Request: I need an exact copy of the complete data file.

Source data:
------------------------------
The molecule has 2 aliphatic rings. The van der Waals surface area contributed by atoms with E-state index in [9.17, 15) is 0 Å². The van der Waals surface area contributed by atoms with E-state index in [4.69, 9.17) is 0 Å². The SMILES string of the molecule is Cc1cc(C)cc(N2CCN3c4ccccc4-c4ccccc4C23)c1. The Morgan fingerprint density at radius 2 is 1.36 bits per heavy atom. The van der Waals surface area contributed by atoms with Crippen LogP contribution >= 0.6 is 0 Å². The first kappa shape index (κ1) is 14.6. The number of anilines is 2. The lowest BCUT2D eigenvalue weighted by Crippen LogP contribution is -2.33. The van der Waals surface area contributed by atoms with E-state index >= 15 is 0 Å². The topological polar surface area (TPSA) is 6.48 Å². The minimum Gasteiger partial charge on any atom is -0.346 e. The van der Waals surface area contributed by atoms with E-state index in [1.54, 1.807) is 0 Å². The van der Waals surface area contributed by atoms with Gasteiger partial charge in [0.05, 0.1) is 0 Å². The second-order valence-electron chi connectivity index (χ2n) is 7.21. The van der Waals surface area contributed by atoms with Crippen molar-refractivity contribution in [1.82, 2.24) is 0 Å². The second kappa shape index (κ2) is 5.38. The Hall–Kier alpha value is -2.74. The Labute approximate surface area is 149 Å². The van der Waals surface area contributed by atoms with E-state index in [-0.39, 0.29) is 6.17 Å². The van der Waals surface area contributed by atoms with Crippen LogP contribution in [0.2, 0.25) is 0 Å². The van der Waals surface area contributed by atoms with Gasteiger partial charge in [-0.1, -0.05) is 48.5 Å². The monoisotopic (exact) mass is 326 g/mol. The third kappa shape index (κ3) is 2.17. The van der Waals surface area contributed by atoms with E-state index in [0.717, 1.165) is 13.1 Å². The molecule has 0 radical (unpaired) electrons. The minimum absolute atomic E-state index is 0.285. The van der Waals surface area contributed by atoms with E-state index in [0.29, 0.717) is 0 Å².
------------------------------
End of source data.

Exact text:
The molecule has 2 aliphatic rings. The van der Waals surface area contributed by atoms with E-state index in [9.17, 15) is 0 Å². The van der Waals surface area contributed by atoms with E-state index in [4.69, 9.17) is 0 Å². The SMILES string of the molecule is Cc1cc(C)cc(N2CCN3c4ccccc4-c4ccccc4C23)c1. The Morgan fingerprint density at radius 2 is 1.36 bits per heavy atom. The van der Waals surface area contributed by atoms with Crippen LogP contribution >= 0.6 is 0 Å². The first kappa shape index (κ1) is 14.6. The number of anilines is 2. The lowest BCUT2D eigenvalue weighted by Crippen LogP contribution is -2.33. The van der Waals surface area contributed by atoms with E-state index >= 15 is 0 Å². The topological polar surface area (TPSA) is 6.48 Å². The minimum Gasteiger partial charge on any atom is -0.346 e. The van der Waals surface area contributed by atoms with E-state index in [1.54, 1.807) is 0 Å². The van der Waals surface area contributed by atoms with Gasteiger partial charge in [0.05, 0.1) is 0 Å². The second-order valence-electron chi connectivity index (χ2n) is 7.21. The van der Waals surface area contributed by atoms with Crippen molar-refractivity contribution in [1.82, 2.24) is 0 Å². The second kappa shape index (κ2) is 5.38. The Hall–Kier alpha value is -2.74. The Labute approximate surface area is 149 Å². The van der Waals surface area contributed by atoms with E-state index in [-0.39, 0.29) is 6.17 Å². The van der Waals surface area contributed by atoms with Crippen LogP contribution in [0.2, 0.25) is 0 Å². The van der Waals surface area contributed by atoms with Gasteiger partial charge in [-0.1, -0.05) is 48.5 Å². The monoisotopic (exact) mass is 326 g/mol. The third kappa shape index (κ3) is 2.17. The van der Waals surface area contributed by atoms with E-state index in [0.717, 1.165) is 13.1 Å². The molecule has 0 radical (unpaired) electrons. The minimum absolute atomic E-state index is 0.285. The van der Waals surface area contributed by atoms with E-state index in [0.29, 0.717) is 0 Å².